Entering a new market is not a routine activity, such as reaching a monthly turnover or gross margin. Entering a new market implies a change; it implies getting into an area of uncertainty (not only in geographical terms); it implies the possibility to fail; it implies the need to manage expectations.
Hence it is a project activity and should be approached with the mindset, with the method and with the tools of a project manager.
Why using a project manager approach?
- Because it allows to minimize and delay the risky investments, spending only as more certainty about the final outcome of the project is reached;
- Because it allows to explore in advance the unmapped territory;
- Because it allows to identify intermediate objectives and proceed only once these are achieved
- Because it forces us to take into account all the necessary aspects (success factors);
- Because it makes us always being ready to back down before incurring significant damage: an aircraft pilot always lands being ready to go-around, if necessary.
How does this methodology work?
Here are some principles that a good project manager always keeps in mind:
- The time “wasted” in the preliminary stages of study is time “earned” in the more costly implementation phase;
- The project is divided in subsequent analysis steps and does not move the next stage if the previous are not favorably completed (see below);
- All risks related to the project are managed as they emerge. I.e. action plans are ready to be activated in case things go wrong;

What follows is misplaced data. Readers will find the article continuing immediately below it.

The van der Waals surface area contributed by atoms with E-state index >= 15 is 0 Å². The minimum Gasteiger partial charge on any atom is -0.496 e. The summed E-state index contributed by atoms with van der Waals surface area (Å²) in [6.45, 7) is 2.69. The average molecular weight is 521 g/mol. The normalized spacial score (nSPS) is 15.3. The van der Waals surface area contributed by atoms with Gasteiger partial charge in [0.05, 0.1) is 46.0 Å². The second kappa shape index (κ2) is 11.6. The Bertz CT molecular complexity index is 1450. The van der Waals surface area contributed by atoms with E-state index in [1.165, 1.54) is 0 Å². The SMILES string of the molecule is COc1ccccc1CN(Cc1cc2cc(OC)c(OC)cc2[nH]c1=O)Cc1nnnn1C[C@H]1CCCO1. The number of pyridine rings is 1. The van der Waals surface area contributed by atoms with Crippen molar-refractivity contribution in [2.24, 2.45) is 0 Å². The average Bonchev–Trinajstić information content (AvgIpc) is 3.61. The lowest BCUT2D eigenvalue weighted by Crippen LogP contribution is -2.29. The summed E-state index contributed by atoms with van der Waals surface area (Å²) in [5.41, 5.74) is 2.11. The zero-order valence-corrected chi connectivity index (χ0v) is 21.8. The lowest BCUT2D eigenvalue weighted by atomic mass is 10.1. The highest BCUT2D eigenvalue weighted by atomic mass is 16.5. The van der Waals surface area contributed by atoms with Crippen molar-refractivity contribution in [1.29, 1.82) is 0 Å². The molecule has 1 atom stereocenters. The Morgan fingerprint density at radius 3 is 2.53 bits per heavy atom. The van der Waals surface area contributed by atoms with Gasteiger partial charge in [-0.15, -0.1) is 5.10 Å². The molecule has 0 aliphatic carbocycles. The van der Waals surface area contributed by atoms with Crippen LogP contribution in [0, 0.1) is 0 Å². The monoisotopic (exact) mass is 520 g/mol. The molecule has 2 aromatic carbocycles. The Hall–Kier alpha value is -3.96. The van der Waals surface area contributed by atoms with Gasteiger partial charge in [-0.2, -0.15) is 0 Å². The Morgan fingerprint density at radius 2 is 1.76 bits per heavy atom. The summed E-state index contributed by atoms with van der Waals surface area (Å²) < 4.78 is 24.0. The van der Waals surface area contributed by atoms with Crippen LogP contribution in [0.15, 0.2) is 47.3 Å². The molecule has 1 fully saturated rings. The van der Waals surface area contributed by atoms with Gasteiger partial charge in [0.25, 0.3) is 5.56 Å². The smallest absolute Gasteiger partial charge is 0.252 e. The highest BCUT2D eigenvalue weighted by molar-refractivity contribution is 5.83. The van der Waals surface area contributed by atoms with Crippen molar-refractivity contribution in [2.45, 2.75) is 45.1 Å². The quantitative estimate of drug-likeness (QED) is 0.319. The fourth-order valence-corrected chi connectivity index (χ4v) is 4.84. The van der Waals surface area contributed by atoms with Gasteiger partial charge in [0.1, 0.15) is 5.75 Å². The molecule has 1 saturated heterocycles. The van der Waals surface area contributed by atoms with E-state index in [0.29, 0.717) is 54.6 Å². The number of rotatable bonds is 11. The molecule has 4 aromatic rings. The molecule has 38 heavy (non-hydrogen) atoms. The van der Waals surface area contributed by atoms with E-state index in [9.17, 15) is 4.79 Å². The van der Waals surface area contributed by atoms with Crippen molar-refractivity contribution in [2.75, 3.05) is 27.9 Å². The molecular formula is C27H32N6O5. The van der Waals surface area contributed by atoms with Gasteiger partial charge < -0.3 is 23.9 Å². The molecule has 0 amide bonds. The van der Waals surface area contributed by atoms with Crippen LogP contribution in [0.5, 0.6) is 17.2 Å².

- The largest investment takes place only at the end, when positive results you are reasonably sure;
- Finally, the good project manager is going to use all those well-known methods, for the management of concurrent activities and resources (Gantt, Pert, etc.).
Example of a project split in four phases
(Unstructured) internal analysis phase leading to the decision to try to export to given market and to allocate an initial budget to carry out a feasibility study.
- Concept verification (feasibility study):
It is a thorough check of the assumptions also locally on the market, possibly relying on external resources and experts (consultants).
The result will be a budget and a project plan for the next stage of incubation or prototyping
- Incubation / prototyping:
Initial tryout in the new market aimed at finding useful responses to decide whether and how to address the next steps, while allowing to minimize investment and commitment.
Finally, we know exactly what to do, how to do it and what it costs. So we can now invest with minimized risks.
A structured approach to project management does not ensure that the strategic plan to enter into a new market will always be successful. It ensures instead that the disasters that could result from a bad implementation, or worse, by a belated recognition of the difficulties are avoided.
More details will follow with the next newsletters.